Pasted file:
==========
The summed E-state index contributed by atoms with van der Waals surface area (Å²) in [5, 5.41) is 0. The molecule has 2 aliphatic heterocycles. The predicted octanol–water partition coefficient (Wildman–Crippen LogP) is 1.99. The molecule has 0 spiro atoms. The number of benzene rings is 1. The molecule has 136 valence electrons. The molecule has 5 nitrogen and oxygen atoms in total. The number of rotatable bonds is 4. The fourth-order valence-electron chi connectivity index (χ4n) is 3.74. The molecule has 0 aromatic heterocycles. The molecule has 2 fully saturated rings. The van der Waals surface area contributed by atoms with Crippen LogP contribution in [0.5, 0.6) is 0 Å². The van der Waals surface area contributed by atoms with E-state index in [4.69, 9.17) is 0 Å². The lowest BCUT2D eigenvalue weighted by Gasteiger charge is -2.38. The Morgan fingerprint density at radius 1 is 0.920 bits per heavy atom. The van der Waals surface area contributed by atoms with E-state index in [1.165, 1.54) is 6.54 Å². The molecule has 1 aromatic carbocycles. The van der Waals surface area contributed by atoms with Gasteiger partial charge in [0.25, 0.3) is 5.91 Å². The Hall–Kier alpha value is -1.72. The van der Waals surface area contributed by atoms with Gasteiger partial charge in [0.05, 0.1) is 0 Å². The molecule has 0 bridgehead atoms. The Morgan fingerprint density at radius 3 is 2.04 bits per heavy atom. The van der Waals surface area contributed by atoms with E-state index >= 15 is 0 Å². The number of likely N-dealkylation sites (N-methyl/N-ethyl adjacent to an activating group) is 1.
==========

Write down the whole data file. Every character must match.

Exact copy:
The summed E-state index contributed by atoms with van der Waals surface area (Å²) in [5, 5.41) is 0. The molecule has 2 aliphatic heterocycles. The predicted octanol–water partition coefficient (Wildman–Crippen LogP) is 1.99. The molecule has 0 spiro atoms. The number of benzene rings is 1. The molecule has 136 valence electrons. The molecule has 5 nitrogen and oxygen atoms in total. The number of rotatable bonds is 4. The fourth-order valence-electron chi connectivity index (χ4n) is 3.74. The molecule has 0 aromatic heterocycles. The molecule has 2 fully saturated rings. The van der Waals surface area contributed by atoms with Crippen LogP contribution in [0.5, 0.6) is 0 Å². The van der Waals surface area contributed by atoms with E-state index in [4.69, 9.17) is 0 Å². The lowest BCUT2D eigenvalue weighted by Gasteiger charge is -2.38. The Morgan fingerprint density at radius 1 is 0.920 bits per heavy atom. The van der Waals surface area contributed by atoms with E-state index in [1.165, 1.54) is 6.54 Å². The molecule has 1 aromatic carbocycles. The van der Waals surface area contributed by atoms with Gasteiger partial charge in [0.25, 0.3) is 5.91 Å². The Hall–Kier alpha value is -1.72. The van der Waals surface area contributed by atoms with Gasteiger partial charge in [0.05, 0.1) is 0 Å². The molecule has 0 bridgehead atoms. The Morgan fingerprint density at radius 3 is 2.04 bits per heavy atom. The van der Waals surface area contributed by atoms with E-state index >= 15 is 0 Å². The number of likely N-dealkylation sites (N-methyl/N-ethyl adjacent to an activating group) is 1.